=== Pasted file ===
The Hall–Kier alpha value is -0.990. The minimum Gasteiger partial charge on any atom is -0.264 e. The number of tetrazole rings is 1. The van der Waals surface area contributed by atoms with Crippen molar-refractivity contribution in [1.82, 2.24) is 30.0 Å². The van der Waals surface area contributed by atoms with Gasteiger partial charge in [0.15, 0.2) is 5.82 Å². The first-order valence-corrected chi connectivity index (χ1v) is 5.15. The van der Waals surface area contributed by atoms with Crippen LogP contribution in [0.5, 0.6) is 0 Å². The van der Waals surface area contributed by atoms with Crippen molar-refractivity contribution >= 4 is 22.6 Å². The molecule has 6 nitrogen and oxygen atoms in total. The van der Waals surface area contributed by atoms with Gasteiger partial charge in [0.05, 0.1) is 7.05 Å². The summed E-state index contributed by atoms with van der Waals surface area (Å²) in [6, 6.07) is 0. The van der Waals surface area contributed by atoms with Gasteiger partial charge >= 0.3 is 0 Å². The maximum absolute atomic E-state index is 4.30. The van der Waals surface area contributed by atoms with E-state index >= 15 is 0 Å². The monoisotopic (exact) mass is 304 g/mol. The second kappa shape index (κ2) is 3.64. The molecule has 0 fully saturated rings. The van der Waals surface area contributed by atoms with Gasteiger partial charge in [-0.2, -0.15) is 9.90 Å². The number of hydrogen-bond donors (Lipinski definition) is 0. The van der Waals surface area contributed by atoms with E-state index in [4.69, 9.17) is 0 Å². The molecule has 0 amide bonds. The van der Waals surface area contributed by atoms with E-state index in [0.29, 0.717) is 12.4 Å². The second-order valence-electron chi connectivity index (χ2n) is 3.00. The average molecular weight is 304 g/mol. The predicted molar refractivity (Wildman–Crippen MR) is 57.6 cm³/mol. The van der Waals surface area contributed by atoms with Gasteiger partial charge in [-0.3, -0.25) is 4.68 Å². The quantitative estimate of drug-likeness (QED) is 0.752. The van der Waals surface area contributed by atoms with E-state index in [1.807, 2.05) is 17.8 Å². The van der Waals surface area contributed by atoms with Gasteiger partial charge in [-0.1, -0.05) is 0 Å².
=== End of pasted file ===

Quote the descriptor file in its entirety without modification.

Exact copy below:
The Hall–Kier alpha value is -0.990. The minimum Gasteiger partial charge on any atom is -0.264 e. The number of tetrazole rings is 1. The van der Waals surface area contributed by atoms with Crippen molar-refractivity contribution in [1.82, 2.24) is 30.0 Å². The van der Waals surface area contributed by atoms with Gasteiger partial charge in [0.15, 0.2) is 5.82 Å². The first-order valence-corrected chi connectivity index (χ1v) is 5.15. The van der Waals surface area contributed by atoms with Crippen LogP contribution in [0.5, 0.6) is 0 Å². The van der Waals surface area contributed by atoms with Crippen molar-refractivity contribution >= 4 is 22.6 Å². The molecule has 6 nitrogen and oxygen atoms in total. The van der Waals surface area contributed by atoms with Gasteiger partial charge in [0.05, 0.1) is 7.05 Å². The summed E-state index contributed by atoms with van der Waals surface area (Å²) in [6, 6.07) is 0. The van der Waals surface area contributed by atoms with Gasteiger partial charge >= 0.3 is 0 Å². The maximum absolute atomic E-state index is 4.30. The van der Waals surface area contributed by atoms with E-state index >= 15 is 0 Å². The monoisotopic (exact) mass is 304 g/mol. The second kappa shape index (κ2) is 3.64. The molecule has 0 fully saturated rings. The van der Waals surface area contributed by atoms with Gasteiger partial charge in [-0.2, -0.15) is 9.90 Å². The number of hydrogen-bond donors (Lipinski definition) is 0. The van der Waals surface area contributed by atoms with E-state index in [4.69, 9.17) is 0 Å². The molecule has 0 amide bonds. The van der Waals surface area contributed by atoms with E-state index in [0.29, 0.717) is 12.4 Å². The second-order valence-electron chi connectivity index (χ2n) is 3.00. The average molecular weight is 304 g/mol. The predicted molar refractivity (Wildman–Crippen MR) is 57.6 cm³/mol. The van der Waals surface area contributed by atoms with Gasteiger partial charge in [-0.3, -0.25) is 4.68 Å². The quantitative estimate of drug-likeness (QED) is 0.752. The van der Waals surface area contributed by atoms with E-state index in [1.807, 2.05) is 17.8 Å². The van der Waals surface area contributed by atoms with Gasteiger partial charge in [-0.1, -0.05) is 0 Å².